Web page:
an elec­tronic tachome­ter and a speedo which reads to a slightly op­ti­mistic 240km/h. This ma­chine was sold new by Junc­tion Mo­tor­cy­cles in Ade­laide in July 1974 and Michael is only the sec­ond owner.

Bill Turner’s 1973 850 El­do­rado also has a po­lice his­tory, do­ing ser­vice with the Cal­i­for­nia High­way Pa­trol, be­fore be­ing pri­vately im­ported to Ger­ald­ton, West­ern Aus­tralia. How­ever in its orig­i­nal life, rather than chas­ing felons down free­ways, this one was used mainly for pa­rade du­ties, and was hence fit­ted with spe­cial ra­tios in the dif­fer­en­tial more suited to low speed run­ning, and which lim­ited top speed to around 100km/h. When Bill ac­quired the bike he re­placed the crown wheel and pin­ion with a higher ra­tio to re­store the Guzzi’s high­way cruis­ing speed. VHB30C Dell’Or­tos carbs are fit­ted. Although Bill has re­placed much of the po­lice fit­ment with more prac­ti­cal gear, in­clud­ing the dual seat, the po­lice dash­board with its col­lec­tion of warn­ing lights is still in place.

Con­trast­ing with the trio of beefier models is Bill’s V7 Sport, dat­ing from 1973, which was im­ported from USA. Most of the V7 Sports im­ported into Aus­tralia were green, while the US bikes had a wider colour choice in­clud­ing black.

This model made its de­but as the Te­laio Rosso (red frame), per­haps the most de­sir­able and soughtafte­r of all the ‘seven­ties twins. Up front is the same dou­ble-sided twin-lead­ing shoe front drum brake on the other three bikes, which re­placed the ear­lier sin­gle-sided ver­sion. The si­lencers are the cor­rect ‘shark grill’ Si­len­tium types – highly prized by re­stor­ers. A ma­jor dif­fer­ence on the Sport is the frame, with the bot­tom rails set higher to al­low the ex­haust pipes to be tucked in for bet­ter ground clear­ance. The han­dle­bars are a unique ‘clip-up’ style which mount di­rectly to the stan­chions of the Ce­ri­ani front forks and al­low vir­tu­ally un­lim­ited ad­just­ment; up, down, back­wards or for­wards. It was a de­light­ful set­ting in which to view a very tasty ar­ray of mo­tor­cy­cles – all sim­i­lar yet sub­tly dif­fer­ent – and all of which played a role in en­sur­ing the sur­vival and pros­per­ity of one of the most fa­mous and ven­er­a­ble mar­ques in mo­tor­cy­cling his­tory. Thanks to the own­ers for pre­sent­ing these bikes, and to Michael Scarpan­toni for his hospi­tal­ity and the ex­cel­lent lunch that fol­lowed the photo ses­sion. A highly rec­om­mended lo­ca­tion!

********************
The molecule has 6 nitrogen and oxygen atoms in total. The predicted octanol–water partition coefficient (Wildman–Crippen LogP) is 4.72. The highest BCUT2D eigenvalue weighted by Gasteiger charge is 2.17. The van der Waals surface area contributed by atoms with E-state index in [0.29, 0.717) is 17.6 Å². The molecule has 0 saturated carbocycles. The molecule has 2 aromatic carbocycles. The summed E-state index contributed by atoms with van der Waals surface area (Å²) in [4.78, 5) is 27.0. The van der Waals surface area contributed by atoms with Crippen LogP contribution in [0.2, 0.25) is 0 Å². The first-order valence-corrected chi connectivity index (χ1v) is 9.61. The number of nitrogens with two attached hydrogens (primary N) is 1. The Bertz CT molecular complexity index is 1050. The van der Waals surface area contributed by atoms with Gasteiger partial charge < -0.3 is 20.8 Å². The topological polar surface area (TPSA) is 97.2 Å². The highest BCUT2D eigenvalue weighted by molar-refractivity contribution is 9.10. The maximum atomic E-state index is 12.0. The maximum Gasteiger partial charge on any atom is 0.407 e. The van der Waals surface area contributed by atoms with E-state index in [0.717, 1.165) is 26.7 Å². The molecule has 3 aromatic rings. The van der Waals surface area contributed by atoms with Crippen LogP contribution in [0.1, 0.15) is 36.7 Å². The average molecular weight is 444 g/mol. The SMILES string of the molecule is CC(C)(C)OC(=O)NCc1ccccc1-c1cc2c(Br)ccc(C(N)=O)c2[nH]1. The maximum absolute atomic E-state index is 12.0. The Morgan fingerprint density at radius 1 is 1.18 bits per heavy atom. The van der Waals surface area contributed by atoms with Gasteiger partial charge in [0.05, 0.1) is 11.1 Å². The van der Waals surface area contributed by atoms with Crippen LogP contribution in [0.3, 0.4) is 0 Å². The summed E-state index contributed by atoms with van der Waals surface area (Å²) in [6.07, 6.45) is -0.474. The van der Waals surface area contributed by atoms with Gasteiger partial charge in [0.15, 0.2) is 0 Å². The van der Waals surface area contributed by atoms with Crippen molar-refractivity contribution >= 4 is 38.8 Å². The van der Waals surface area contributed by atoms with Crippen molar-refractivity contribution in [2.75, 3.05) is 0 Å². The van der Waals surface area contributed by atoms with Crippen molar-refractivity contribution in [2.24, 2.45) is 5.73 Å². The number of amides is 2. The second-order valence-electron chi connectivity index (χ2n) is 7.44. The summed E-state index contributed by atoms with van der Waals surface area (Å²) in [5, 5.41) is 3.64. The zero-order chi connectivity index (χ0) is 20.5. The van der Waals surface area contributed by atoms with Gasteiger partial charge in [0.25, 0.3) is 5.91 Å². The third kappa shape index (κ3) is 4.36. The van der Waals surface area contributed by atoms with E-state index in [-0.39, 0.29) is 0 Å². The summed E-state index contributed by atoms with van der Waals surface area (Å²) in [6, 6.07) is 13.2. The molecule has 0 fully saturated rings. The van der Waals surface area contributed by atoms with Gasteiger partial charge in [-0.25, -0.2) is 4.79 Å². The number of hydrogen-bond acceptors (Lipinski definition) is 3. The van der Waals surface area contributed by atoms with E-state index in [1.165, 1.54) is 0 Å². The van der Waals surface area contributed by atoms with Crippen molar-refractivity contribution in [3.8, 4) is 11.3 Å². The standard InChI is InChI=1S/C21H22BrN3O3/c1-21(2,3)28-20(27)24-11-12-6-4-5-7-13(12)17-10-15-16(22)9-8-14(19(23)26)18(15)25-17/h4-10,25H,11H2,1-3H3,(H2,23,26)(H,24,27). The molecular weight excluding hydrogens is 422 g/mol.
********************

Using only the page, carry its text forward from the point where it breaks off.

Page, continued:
The badge of of­fice. Cock­pit view. Oblig­a­tory run­ning boards. 1973 850 El­do­rado.

Own­ers Bill Turner (left) and Mick Clarke with their ex-po­lice 850s. LEFT & BE­LOW 1974 850GT. RIGHT Amal Con­cen­tric carbs in­stead of the usual Dell’Or­tos. Veglia twin in­stru­ments. Rock­ing pedal gear change – very Ital­ian.

Let there be lights! ABOVE & BE­LOW Bill Turner’s 1973 850 El­do­rado fit­ted with Dell’Orto VHB30C carbs.

Frame on the Sport is much slim­mer with high bot­tom rails. LEFT & ABOVE Bill Turner’s 1973 V7 Sport. Si­len­tium ‘shark grill’ si­lencers.